Homesteading is most definitely a way of life, but there’s no rule book that says that you have to live on a ranch to do it.
I’ve lived on a fully functioning farm then moved into a teeny-tiny apartment in the heart of a city. Did I have to change the way I lived? Absolutely. But since you can’t take the farm out of the farm girl, I modified my ways and learned to homestead right in my apartment.
Obviously, it took a lot of modifying. Let’s face it – the people in 2B are probably going to complain if you bring a cow home. Or even a couple of chickens. So, no livestock. But I didn’t throw in the hat. Sure, I had to buy my meat and dairy from the store, but that’s not all there is to homesteading.
I decided right off the bat that I was going to have at least a few fresh veggies part of the year. I just couldn’t go without having my hands in the dirt, and grocery store tomatoes taste horrible.
So, I started a couple of tomato plants in containers. I was lucky enough to have a tiny balcony, so that’s where they went. Then I added a couple of different pepper plants to the mix. They don’t take up hardly any space.
Of course, inside, I was growing herbs as potted plants. They were pretty and made my house smell good, too. And I didn’t have to spend a fortune on herbs, or eat dried ones. There’s nothing like fresh cilantro in salsa.
Since my balcony had a railing, I bought some window box planters and started some green onions in them, as well as some strawberries in hanging pots when the season came in. I didn’t get many, but it was nice to pluck a few here and there and the blooms are pretty.
I could have probably done a vertical wall on my balcony, but I already had quite a few plants out there. Thanks to living in a zone that’s warm enough to grow stuff year-round, I always had something growing.
There are farms within just a half-hour or so ride from where I live, and I love to go for rides on back roads. I managed to find several little road-side farmers markets on those rides, and where the big farmers markets in town were selling fresh eggs for five bucks a dozen, these places were selling them for a buck or so.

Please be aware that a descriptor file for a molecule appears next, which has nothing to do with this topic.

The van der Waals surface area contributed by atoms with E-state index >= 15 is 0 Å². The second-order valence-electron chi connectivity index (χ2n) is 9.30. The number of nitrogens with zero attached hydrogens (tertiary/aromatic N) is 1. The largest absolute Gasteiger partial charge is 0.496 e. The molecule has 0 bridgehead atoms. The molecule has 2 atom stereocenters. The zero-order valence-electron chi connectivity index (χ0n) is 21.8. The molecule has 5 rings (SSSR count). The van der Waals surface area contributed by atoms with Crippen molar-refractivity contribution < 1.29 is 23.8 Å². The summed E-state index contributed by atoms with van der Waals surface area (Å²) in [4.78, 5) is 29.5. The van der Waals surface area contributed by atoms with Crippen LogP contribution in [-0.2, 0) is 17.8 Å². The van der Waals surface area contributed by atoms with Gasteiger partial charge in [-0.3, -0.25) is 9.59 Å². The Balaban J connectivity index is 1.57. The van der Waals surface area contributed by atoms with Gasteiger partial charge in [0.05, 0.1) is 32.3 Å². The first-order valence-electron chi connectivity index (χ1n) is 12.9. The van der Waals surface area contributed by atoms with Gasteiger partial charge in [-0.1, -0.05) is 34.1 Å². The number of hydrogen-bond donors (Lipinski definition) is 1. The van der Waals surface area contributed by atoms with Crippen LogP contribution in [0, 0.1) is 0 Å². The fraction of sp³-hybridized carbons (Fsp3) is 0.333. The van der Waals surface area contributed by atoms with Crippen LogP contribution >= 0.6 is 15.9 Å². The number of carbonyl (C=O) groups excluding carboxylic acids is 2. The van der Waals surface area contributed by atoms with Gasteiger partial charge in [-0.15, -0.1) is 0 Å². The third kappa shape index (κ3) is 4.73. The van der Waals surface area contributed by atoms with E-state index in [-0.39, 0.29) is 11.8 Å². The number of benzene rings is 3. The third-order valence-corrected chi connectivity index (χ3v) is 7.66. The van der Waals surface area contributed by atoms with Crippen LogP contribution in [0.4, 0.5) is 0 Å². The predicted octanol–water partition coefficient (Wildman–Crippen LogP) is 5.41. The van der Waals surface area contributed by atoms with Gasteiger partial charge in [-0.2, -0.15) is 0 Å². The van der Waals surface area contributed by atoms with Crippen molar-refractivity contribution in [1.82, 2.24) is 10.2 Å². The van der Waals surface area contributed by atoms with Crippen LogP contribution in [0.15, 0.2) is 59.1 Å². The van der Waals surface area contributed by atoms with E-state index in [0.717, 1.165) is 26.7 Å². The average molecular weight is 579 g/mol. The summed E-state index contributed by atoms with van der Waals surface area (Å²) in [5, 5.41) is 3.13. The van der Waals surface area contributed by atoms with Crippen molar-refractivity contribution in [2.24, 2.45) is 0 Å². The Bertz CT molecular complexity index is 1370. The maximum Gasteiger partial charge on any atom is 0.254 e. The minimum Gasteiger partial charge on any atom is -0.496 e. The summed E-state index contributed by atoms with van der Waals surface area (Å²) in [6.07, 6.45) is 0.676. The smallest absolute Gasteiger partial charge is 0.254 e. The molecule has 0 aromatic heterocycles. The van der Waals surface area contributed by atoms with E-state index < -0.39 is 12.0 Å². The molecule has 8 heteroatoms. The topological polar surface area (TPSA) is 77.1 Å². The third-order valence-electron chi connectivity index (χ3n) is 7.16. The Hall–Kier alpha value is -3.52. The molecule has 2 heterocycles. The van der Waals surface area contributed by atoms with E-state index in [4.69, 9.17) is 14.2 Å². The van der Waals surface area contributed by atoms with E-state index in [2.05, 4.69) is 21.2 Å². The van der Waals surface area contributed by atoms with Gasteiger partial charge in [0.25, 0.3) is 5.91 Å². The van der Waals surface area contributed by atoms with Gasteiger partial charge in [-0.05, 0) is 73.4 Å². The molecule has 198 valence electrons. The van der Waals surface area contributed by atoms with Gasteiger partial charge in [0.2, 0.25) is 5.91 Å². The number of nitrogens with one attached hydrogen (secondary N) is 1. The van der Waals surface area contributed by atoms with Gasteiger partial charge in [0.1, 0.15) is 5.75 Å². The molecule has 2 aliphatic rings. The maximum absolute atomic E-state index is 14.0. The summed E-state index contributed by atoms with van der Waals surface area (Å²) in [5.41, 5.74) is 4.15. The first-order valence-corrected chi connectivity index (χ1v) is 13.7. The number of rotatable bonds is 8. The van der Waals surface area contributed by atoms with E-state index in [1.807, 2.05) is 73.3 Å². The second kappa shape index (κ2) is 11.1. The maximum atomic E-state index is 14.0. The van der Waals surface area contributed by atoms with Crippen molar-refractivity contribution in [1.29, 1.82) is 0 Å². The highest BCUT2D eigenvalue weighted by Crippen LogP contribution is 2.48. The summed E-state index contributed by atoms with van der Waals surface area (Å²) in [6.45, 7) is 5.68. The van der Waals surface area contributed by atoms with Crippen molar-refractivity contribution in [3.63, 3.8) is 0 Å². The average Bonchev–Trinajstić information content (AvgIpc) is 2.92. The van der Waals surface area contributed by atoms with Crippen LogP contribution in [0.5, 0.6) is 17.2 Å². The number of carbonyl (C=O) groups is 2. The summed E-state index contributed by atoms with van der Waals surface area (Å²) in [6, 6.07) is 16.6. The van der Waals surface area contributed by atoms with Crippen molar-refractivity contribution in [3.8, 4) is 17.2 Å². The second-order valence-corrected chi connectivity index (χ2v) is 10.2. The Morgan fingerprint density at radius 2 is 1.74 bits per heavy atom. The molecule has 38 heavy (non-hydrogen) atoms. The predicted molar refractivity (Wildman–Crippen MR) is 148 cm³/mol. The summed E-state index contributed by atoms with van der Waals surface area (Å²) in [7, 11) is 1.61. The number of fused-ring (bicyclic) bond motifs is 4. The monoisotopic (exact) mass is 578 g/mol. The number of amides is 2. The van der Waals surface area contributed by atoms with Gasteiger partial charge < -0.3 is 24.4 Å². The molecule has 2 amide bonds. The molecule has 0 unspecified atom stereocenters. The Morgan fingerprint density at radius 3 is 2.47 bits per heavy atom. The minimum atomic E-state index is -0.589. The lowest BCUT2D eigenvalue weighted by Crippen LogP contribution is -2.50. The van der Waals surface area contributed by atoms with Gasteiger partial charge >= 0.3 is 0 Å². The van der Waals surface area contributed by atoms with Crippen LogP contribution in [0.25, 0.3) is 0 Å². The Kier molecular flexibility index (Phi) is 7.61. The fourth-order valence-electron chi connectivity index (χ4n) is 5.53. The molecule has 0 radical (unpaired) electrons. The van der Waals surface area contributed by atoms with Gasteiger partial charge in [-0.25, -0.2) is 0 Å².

I was back in the business of eating fresh eggs, and had a good supplier of fresh produce that was cheaper and tastier than store-bought, too.
It seems like I’m not the only person who lives in a city but can’t give up the farm because I managed to find some you-pick berry farms on the outskirts of our city. These little places range anywhere from 1-5 acres, but they all grow organic strawberries and blueberries and sell them for much less than what you’ll pay at the grocery store. They have pre-picked berries, but I like picking my own.
I go there early in the morning when the berries are in season and pick a couple of gallons at a time. I make jelly, eat them fresh, or make some muffins or other baked goods. I love to bake, and I can tell you right now that no matter how “strict” your friends’ diets are, they won’t turn down a fresh blueberry muffin.
The problem that I ended up running into was lack of space. I’d moved from a huge house to a tiny apartment, and had practically no storage. So, what I did was I bought a cute little pantry that looks like a bookshelf with glass doors that I put underneath a little eating bar that separated my kitchen and living room. I also put shelves in my walk-in bedroom closet, which, unlike the rest of the apartment, was big.
So, now I had some of my own veggies growing, and I’d found sources for fresh eggs, blueberries, blackberries, and strawberries. I was in the apartment homesteading business, or at least I was getting there.